Skip to content
Give readers a window on the world. Click to donate.

The Garúa and the Sky: On Translating Doris Moromisato’s “Here in Chorrillos”

By Margaret Wright

Margaret Wright's translation of Doris Moromisato's "Here in Chorrillos" appears in the September 2020 issue of Words Without Borders.

This is an untested theory, but I bet if you read Doris Moromisato's poem "Aquí en Chorrillos" to an audience of listeners who spoke no Spanish, they could guess that it deals in watery landscapes and acute longing. The poem, from Moromisato's 2004 collection Diario de la mujer es ponja,1 doesn't adhere to a strict form or meter, but moves nevertheless by way of a deft and delicate use of sound—a subtle rocking rhythm, a soft but persistent consonance. The first time I read it aloud, I knew I wanted to translate it. I loved how fully embodied its narrative content felt.

The first two lines of the poem read, "Aquí repito que no te amo / mientras la garúa deshilacha el cielo." The word garúa was new to me, but my dictionaries suggested something between a heavy fog and a full-fledged downpour—a drizzle, maybe. I wrote: "Here I say again that I don't love you / while faint rain frays the sky." I sent my first draft of the English translation to Jennifer Shyue, the guest editor of the Words Without Borders issue in which Moromisato's poem would appear. Jen wrote back from Lima, where she was living at the time. "From what I understand," she told me, "garúa is a constant in Lima winters, even though the dampness only occasionally falls as drizzle." She asked if I had played with any options "that don’t so explicitly mean 'water content that has reached dew point'?"

I was relieved that Jen, with her more extensive knowledge of both colloquial Spanish and Peruvian weather systems, had caught the imprecision in my translation. But I was also disappointed. "Faint rain frays" excited me because it did some of the same sonic work that "la garúa deshilacha el cielo" does in Spanish. Moromisato's poem draws the reader in through not only its gently wrought imagery but also its slippery sound and quiet, rhythmic thrum—like that of waves or rain on impact.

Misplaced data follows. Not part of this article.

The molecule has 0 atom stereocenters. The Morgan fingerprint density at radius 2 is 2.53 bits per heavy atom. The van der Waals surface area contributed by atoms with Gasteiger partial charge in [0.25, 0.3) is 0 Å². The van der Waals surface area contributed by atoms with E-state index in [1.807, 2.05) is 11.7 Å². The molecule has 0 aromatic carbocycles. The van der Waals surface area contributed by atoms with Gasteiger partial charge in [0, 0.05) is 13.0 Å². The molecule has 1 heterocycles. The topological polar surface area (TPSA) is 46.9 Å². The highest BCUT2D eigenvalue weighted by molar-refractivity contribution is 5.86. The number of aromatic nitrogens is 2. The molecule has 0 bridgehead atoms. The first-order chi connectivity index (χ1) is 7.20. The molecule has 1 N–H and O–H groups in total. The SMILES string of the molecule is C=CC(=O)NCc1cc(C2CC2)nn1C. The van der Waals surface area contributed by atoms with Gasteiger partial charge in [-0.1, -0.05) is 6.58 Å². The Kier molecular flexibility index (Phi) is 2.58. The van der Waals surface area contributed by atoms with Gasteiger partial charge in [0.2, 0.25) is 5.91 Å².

When I first encountered the poem, I was immediately captivated by the fact that it opens with the speaker telling a lie—even better, a lie so transparent that it doubles as confession: "Here, I say again that I don't love you." The emotional intricacy of the moment is made richer by Moromisato's use of sound—the mildly lilting rhythm seems to offer the reader a counterintuitive sense of ease, or even to evoke recitation or prayer (a precursor to later parts of the poem, in which the speaker, still trying to make sense of the loss the poem articulates, invokes Buddhist texts and teachings). I didn't want to give up "faint rain frays" if it meant leaving that lilt behind.

I went back to the drawing board, fiddled with alternatives, and briefly wondered if I should just abandon ship, leaving the word untranslated. If garúa signified a weather phenomenon occurring in primarily Spanish-speaking parts of the globe, shouldn't it be transferred intact to the poem's English iteration? But this too proved rhythmically unsatisfying. Finally, I settled on this: "Here, I say again that I don't love you / while city mist loosens the sky." I hoped that the repeated soft “c” and “s” sounds, combined with the assonance of "city mist," would bring to the English poem a bit of what "garúa deshilacha el cielo" brings to the original, while also conveying some of the specificity of place that Jen had nudged me toward.